I’ve too many Tabs open in Firefox. But instead of bookmarking them (where they will rot forever) I’ll post them here to compost in the blogsphere so that they might provide nutrition to others.

Top Five Regrets of the Dying

Rogue Sites

Attack Patterns

Project Wombat

APT Mitigation

APT Domains

W├╝tende Nerds

ACTA Rapporteur

JavaScriptMVC Getting Started

Origin ASN for Anycasting

SSL DOS Attacks (also here)

Google SSL Improvements

Presentation hints

Not that much different than my Domain Policy proposal from years ago.

Abusehelper Demo


Shaun costumes


CERT Internet

DNSSEC Troubles

I’ve given my share of DNSSEC talks over the last three years. I usually explain what exactly DNSSEC provides and what it does not. One of the downsides I tell ISPs about is that other people’s DNSSEC errors will hit your call-center if you’re doing DNSSEC-validation.

This just happened to Comcast.

I really recommend that anyone enabling DNSSEC validation on their resolvers should be prepared for this case. The report from Comcast is instructive, especially the media fallout they had to cope with.


Textbooks on the iPad

Apple announced last week that it wants to change the way textbooks work for US schools: Instead of schools buying books that are given to a succession of pupils, each kid should receive its own copy of the textbook as an ebook on his iPad.

So far, so interesting. I have two observations on this:

a) Richard Stallman wrote once a short story called “The right to read“. Having textbooks solely on DRM-infected ebook readers is yet another step in that direction.

b) This is a huge opportunities for crowd-sourced textbooks. The material that basic textbooks cover have been summarized, prepared for lectures, lessons, books, … by successions of teachers, home-schoolers, students and other people over and over again. This is a market that is pitch-perfect for some sort of Wikipedia-style cooperative editing.

There will be no single common edition for all topics, some are just too controversial. In other cases, there will be different approaches on how to teach a certain subject. Nevertheless, if it is easy enough to share enhancements to copylefted textbooks, we might see that many teachers will enhance the ebook for their class (add some multimedia content, add exercises, provide additional information) and feed all these back into the public pool of ebooks.

Optimally, this would work as a plugin into Apple’s ebook writing software to make it a seamless experience. The economic incentive for Apple is not there, so I doubt that will happen soon. But if someone writes a decent conversion tool that takes a set of pages from Wikipedia (perhaps enhanced with some special tags for this purpose) and builds a textbook from them, this could take off very quickly.

This could do to textbooks what Wikipedia already did to lexica.

(And of course, Amazon will also try to ruin Apple’s plans.)

Life Uncategorized

Merry Christmas 2011


The WOW-Effect

This week I had some fun helping a co-working with a paper regarding the effect of WOW64 (the 32-bit environment of 64-bit Windows) on various tools and procedures that security analysts use.

The result is here: The WOW-Effect.



Another lazy Saturday track:



We did away with the old children’s corner in the living room and the new setup gives us more space. See e.g. these tracks:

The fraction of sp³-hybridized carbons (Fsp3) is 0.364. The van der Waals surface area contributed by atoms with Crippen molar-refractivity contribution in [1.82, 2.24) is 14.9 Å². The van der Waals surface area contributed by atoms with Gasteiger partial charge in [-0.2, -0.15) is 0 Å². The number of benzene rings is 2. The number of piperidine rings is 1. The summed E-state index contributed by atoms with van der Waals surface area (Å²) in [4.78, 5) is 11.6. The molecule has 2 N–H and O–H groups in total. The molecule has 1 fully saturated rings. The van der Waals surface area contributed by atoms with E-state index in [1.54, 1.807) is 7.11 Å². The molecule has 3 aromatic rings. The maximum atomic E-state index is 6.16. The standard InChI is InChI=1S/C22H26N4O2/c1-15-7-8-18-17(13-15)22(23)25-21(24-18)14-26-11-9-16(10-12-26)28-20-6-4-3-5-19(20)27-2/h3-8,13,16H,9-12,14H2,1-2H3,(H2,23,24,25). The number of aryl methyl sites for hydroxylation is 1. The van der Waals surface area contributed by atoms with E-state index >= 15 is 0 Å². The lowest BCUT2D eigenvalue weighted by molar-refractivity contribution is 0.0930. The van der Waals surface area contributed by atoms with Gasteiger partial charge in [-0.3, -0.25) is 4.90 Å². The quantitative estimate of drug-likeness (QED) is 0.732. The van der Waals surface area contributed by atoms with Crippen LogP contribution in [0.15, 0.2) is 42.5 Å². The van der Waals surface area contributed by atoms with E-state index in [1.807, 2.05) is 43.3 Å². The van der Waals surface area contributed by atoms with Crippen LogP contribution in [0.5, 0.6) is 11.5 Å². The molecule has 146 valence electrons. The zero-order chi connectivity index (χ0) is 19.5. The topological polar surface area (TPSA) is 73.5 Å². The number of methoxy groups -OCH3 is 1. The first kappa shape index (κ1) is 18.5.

(My regular digicams are not available, thus I had to resort to the camera on my old Nokia phone.)

CERT Internet

#DigiNotar and paying for an audit

The question Mozilla, Microsoft and Apple should be asking themselves now is:

Which other CA do they trust based on an audit by PwC? Their green light on DigiNotar was so flawed that I have serious doubts about anyone else they certified as a trustworthy CA.

This is a bit like the financial rating agencies at the height of the 2008 banking crisis: why the hell should I trust the audit/rating of someone who is paid by the people they are auditing/rating and who need an “all fine”/AAA result?


RIP Semantic Web

How many research grants have been awarded to “Semantic Web” research proposals over the last few years? I always maintained that this is a typical academic solution to a problem that will be solved by very simple additions to the existing web like microformats.

Now the search heavyweights have joined the semantic web for real. But not by doing RDF or any of those full blown perfect solutions developed over the last years by burning research money.

As I see it, most of the research projects are now completely obsolete given the launch of

System Administration

Nokia 2680s and iSync

Now that Andrea owns a Mac again it was overdue to get iSync up and running with her Phone.

iSync is nice, but her Nokia 2680 is neither supported by the 10.7 iSync, nor does Nokia provide a suitable plugin. Luckily, there are alternatives. Paul Bain has published a few plugins on his blog, including one for the 3600 Slide. According to one of the comments, that should be pretty easy to adapt for the 2680s.

Installing the plugin and replacing all occurrences of “3600 Slide” with “2680s” was simple, but it didn’t work: iSync still complained about an “unsupported phone”.

The solution became apparent when looking at the log in /var/log: the phone is actually a “2680s-2”, and once I got the strings right, iSync was happy.

To make things easier for others trying to replicate this, here is a zip of the my resulting plugin. (And I hope plain zip did the job, and I’m not running into some macos resource fork & co weirdness.)